What is AI? History, definitions and applications
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Everyone is talking about artificial intelligence, also known in its abbreviated form, AI. But what is it all about? That’s precisely what we’ll be explaining today.
Artificial intelligence is increasingly playing a greater role in our lives, and the latest trend are AI chips and the accompanying smartphone applications. But this technology began to be developed as early as in the 50s with the Dartmouth Summer Research Project on Artificial Intelligence at Dartmouth College in the U.S. Its origins date back even further to the work of Alan Turing—to whom we can attribute the famous Turing test—, Allen Newell and Herbert A. Simon, but AI did not make it into the spotlight on the world stage until the arrival of chess supercomputer Deep Blue by IBM, which was the first machine to defeat the then-defending world chess champion Garry Kasparov in a match in 1996. AI algorithms have been used in data centers and on large computers for many years, but is only more recently present in the realm of consumer electronics.
Definition of artificial intelligence
The definition of artificial intelligence characterizes it as a branch of computer science that deals with automating intelligent behavior. Here’s the hard part: Since you cannot precisely define intelligence per se, artificial intelligence cannot be exactly defined either. Generally speaking, the term is used to describe systems whose objective is to use machines to emulate and simulate human intelligence and the corresponding behavior. This can be accomplished with simple algorithms and pre-defined patterns, but can become far more complex as well.
Various kinds of AI
Symbolic or symbol-manipulating AI works with abstract symbols that are used to represent knowledge. It is the classic AI that pursues the idea that human thinking can be reconstructed on a hierarchical, logical level. Information is processed from above, working with human-readable symbols, abstract connections and logical conclusions.
Neural AI became popular in computer science in the late 80s. Here, knowledge is not represented through symbols, but rather artificial neurons and their connections—sort of like a reconstructed brain. The gathered knowledge is broken down into small pieces—the neurons—and then connected and built into groups. This approach is known as the bottom-up method that works its way from below. Unlike symbolic AI, a neural system must be trained and stimulated so that the neural networks can gather experience and grow, therefore accumulating greater knowledge.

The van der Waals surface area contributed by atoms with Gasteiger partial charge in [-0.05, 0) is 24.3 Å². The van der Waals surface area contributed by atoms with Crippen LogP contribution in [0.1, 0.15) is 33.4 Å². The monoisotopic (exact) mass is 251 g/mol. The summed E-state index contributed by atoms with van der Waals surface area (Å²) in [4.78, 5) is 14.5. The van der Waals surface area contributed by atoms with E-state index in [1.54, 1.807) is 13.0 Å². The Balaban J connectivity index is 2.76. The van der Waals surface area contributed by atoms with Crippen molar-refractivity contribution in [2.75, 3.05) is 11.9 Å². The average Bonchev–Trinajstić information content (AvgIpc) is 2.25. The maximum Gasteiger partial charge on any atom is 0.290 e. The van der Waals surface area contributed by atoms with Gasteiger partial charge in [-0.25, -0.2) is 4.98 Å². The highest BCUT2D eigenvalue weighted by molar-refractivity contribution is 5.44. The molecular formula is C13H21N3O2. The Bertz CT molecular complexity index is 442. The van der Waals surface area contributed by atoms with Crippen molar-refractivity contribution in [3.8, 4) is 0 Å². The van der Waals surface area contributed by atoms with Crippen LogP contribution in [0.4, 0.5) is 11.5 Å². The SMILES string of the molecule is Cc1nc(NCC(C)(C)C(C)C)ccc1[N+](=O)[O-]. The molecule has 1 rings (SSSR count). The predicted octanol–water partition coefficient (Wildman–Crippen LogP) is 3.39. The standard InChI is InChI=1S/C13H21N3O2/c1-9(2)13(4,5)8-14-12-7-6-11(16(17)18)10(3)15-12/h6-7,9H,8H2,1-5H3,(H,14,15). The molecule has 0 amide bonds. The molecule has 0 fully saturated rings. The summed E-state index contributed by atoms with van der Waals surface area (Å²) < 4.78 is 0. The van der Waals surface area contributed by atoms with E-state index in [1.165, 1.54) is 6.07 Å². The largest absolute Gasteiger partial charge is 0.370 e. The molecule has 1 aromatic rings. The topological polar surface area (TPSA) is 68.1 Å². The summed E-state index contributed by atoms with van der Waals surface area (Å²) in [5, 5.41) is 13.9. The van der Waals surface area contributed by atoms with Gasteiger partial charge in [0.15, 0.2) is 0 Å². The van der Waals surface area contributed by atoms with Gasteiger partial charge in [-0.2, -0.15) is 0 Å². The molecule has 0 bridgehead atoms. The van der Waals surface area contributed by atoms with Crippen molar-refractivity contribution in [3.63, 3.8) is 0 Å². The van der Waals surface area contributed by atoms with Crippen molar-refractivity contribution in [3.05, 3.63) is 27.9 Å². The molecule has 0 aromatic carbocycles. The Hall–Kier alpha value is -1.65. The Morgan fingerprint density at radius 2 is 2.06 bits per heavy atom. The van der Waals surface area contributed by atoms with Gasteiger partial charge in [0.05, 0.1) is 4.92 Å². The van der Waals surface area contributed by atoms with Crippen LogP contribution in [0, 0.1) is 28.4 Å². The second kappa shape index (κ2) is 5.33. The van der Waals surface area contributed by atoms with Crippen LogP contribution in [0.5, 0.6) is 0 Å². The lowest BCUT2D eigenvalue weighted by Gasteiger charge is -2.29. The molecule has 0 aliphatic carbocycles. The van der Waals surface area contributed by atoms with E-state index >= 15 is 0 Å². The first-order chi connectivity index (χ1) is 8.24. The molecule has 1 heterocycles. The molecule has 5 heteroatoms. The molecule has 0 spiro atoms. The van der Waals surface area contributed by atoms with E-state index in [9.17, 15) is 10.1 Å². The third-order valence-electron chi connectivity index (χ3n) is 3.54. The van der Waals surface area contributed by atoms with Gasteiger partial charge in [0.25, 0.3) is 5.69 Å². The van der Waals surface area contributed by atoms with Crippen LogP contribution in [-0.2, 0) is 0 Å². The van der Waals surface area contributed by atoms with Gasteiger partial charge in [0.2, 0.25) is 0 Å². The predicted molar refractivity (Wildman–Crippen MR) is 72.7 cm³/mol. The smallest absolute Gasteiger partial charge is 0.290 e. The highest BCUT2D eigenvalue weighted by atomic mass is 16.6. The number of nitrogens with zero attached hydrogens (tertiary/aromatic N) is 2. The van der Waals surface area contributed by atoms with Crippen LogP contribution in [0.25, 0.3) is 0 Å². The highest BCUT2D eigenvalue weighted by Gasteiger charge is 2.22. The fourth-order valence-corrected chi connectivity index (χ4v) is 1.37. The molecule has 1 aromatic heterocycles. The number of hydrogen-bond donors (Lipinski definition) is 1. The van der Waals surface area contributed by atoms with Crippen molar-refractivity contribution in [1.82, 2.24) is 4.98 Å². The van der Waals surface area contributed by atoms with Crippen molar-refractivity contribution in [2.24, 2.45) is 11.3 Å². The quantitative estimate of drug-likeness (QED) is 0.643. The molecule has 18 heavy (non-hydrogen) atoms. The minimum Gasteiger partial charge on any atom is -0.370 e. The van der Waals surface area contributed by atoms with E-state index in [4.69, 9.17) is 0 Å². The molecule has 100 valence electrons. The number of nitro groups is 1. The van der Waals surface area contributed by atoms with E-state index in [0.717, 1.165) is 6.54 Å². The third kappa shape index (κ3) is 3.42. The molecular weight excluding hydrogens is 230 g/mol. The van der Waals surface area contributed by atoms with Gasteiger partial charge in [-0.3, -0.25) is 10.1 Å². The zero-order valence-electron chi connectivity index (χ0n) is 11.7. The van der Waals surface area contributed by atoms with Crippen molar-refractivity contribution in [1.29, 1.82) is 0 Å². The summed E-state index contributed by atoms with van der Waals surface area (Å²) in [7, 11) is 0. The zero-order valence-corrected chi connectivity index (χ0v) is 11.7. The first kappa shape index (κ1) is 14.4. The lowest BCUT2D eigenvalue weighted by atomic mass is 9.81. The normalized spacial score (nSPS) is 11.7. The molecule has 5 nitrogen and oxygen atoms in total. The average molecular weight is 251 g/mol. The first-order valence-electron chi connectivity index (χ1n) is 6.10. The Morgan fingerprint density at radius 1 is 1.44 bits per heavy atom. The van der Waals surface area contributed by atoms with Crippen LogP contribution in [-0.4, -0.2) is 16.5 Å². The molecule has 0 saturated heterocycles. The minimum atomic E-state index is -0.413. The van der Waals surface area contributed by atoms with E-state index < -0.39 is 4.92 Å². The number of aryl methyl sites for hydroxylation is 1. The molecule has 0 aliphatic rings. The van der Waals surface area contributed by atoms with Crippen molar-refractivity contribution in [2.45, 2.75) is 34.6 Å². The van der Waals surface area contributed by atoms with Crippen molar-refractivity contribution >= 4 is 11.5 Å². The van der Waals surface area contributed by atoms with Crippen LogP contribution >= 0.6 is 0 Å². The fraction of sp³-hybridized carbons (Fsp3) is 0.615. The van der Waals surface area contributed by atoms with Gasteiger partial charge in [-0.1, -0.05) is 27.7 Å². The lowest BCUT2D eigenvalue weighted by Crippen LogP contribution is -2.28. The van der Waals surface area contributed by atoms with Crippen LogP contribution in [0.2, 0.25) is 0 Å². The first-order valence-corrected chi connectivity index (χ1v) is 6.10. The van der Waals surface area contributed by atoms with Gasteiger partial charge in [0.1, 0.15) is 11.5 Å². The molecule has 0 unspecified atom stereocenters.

Neural networks are organized into layers that are connected to each other via simulated lines. The uppermost layer is the input layer, which works like a sensor that accepts the information to be processed and passes it on below. This is now followed by at least two—or more than twenty in large systems—layers that are hierarchically above each other and that send and classify information via the connections. At the very bottom is the output layer, which generally has the least number of artificial neurons. It provides the calculated data in a machine-readable form, i.e. "picture of a dog during the day with a red car."
Methods and tools
There are various tools and methods for applying artificial intelligence to real-world scenarios, some of which can be used in parallel.
The foundation of all this is machine learning, which is defined as a system that builds up knowledge from experience. This process gives the system the ability to detect patterns and laws—and with ever-increasing speed and accuracy. In machine learning, both symbolic and neural AI is used.
Deep learning is a subtype of machine learning that is becoming ever more important. Only neural AI, i.e. neural networks are used in this case. Deep learning is the foundation for most current AI applications. Thanks to the possibility of increasingly expanding the design of the neural networks and making them more complex and powerful with new layers, deep learning is easily scalable and adaptable to many applications.
There are three learning processes for training neural networks: supervised, non-supervised and reinforcement learning, providing many different ways to regulate how an input becomes the desired output. While target values and parameters are specified from the outside in supervised learning, in unsupervised learning, the system attempts to identify patterns in the input that have an identifiable structure and can be reproduced. In reinforcement learning, the machine also works independently, but is rewarded or punished depending on the success or failure.